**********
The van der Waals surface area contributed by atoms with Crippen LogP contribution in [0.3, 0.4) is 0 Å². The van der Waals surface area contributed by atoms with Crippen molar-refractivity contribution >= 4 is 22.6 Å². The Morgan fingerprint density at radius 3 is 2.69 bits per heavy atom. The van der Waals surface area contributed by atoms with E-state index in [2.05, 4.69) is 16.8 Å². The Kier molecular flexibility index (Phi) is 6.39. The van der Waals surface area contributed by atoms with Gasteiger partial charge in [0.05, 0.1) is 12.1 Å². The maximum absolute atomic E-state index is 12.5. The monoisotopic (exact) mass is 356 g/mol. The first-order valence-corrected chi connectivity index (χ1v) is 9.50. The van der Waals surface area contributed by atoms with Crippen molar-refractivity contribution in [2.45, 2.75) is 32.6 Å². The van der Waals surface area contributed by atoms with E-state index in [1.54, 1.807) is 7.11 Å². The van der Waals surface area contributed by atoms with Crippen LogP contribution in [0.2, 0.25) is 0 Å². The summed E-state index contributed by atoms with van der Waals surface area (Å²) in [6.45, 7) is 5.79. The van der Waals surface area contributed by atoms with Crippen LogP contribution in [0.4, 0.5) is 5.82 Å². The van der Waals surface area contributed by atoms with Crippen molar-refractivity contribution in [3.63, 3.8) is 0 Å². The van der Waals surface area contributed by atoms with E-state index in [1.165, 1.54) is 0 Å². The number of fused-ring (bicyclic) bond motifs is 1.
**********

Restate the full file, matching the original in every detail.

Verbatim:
The van der Waals surface area contributed by atoms with Crippen LogP contribution in [0.3, 0.4) is 0 Å². The van der Waals surface area contributed by atoms with Crippen molar-refractivity contribution >= 4 is 22.6 Å². The Morgan fingerprint density at radius 3 is 2.69 bits per heavy atom. The van der Waals surface area contributed by atoms with E-state index in [2.05, 4.69) is 16.8 Å². The Kier molecular flexibility index (Phi) is 6.39. The van der Waals surface area contributed by atoms with Gasteiger partial charge in [0.05, 0.1) is 12.1 Å². The maximum absolute atomic E-state index is 12.5. The monoisotopic (exact) mass is 356 g/mol. The first-order valence-corrected chi connectivity index (χ1v) is 9.50. The van der Waals surface area contributed by atoms with Crippen molar-refractivity contribution in [2.45, 2.75) is 32.6 Å². The van der Waals surface area contributed by atoms with E-state index in [1.54, 1.807) is 7.11 Å². The van der Waals surface area contributed by atoms with Crippen LogP contribution in [0.2, 0.25) is 0 Å². The summed E-state index contributed by atoms with van der Waals surface area (Å²) in [6.45, 7) is 5.79. The van der Waals surface area contributed by atoms with Crippen LogP contribution in [0.4, 0.5) is 5.82 Å². The van der Waals surface area contributed by atoms with Crippen molar-refractivity contribution in [3.63, 3.8) is 0 Å². The van der Waals surface area contributed by atoms with E-state index in [1.165, 1.54) is 0 Å². The number of fused-ring (bicyclic) bond motifs is 1.